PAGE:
For example, after Singapore's Zika outbreak in late August, the CDC issued a travel alert and urged pregnant women to avoid traveling there. Singapore has reported nearly 400 cases of locally transmitted Zika.
The newly issued travel considerations come as countries elsewhere in the region have reported an increase in the number of cases. Thailand is also investigating cases of microcephaly in newborns to determine whether they may be linked to Zika infection.
Unlike Brazil and many parts of the Americas that have been hit hardest by the recent Zika epidemic, areas of Southeast Asia have had the Zika virus present for many years. It is considered endemic in these countries, the CDC said in a statement Thursday, and many people who live there are probably immune.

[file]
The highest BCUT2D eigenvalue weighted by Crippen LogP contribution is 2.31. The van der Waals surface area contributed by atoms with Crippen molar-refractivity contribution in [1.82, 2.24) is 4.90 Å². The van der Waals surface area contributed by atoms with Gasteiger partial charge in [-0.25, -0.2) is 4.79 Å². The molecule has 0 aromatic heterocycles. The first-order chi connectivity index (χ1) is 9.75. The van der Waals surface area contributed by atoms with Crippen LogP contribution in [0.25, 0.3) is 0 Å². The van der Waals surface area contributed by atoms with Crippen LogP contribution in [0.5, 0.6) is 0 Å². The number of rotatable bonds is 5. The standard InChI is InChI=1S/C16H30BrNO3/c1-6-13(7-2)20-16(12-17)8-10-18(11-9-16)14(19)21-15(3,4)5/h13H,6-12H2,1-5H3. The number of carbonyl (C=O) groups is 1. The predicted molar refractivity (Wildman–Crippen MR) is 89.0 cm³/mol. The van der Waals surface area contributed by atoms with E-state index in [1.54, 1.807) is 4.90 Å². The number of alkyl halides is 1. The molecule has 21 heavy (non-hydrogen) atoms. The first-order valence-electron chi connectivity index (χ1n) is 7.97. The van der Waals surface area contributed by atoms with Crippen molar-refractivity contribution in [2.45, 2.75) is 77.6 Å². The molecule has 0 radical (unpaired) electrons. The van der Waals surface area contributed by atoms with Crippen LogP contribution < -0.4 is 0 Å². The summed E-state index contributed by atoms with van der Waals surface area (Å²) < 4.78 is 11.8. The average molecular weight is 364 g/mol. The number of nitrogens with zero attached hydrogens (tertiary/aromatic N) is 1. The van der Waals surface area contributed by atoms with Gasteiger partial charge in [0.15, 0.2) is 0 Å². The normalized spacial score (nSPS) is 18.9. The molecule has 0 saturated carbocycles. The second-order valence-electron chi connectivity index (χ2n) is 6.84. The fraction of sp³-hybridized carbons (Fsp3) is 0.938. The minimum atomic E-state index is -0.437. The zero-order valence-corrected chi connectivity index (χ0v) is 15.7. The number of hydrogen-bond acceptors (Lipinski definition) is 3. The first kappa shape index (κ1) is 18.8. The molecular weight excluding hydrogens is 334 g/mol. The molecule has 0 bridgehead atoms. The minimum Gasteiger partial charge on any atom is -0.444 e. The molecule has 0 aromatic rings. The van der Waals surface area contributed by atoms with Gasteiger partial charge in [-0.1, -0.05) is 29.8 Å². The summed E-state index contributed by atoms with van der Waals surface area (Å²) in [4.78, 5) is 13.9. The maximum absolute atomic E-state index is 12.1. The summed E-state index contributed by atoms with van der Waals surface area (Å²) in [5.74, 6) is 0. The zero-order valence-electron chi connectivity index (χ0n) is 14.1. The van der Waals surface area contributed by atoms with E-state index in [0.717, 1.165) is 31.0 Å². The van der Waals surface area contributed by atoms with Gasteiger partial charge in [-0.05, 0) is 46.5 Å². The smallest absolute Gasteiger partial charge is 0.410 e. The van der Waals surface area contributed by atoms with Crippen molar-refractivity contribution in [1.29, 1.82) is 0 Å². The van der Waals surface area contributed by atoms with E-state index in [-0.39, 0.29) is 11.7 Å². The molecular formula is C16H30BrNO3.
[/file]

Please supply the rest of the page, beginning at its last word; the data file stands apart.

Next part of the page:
But U.S. travelers to areas where Zika is endemic may not be immune to the virus, the CDC said, and infections have occurred among travelers to Southeast Asia.
"The level of risk for Zika virus infection in these countries is unknown, but it is likely lower (but not zero) than in areas where Zika is newly introduced and spreading widely," the agency said.
Because Zika virus infection during pregnancy causes severe birth defects, including microcephaly and other brain abnormalities, the CDC is advising pregnant women to talk to their health-care providers and consider postponing non-urgent travel to Southeast Asia.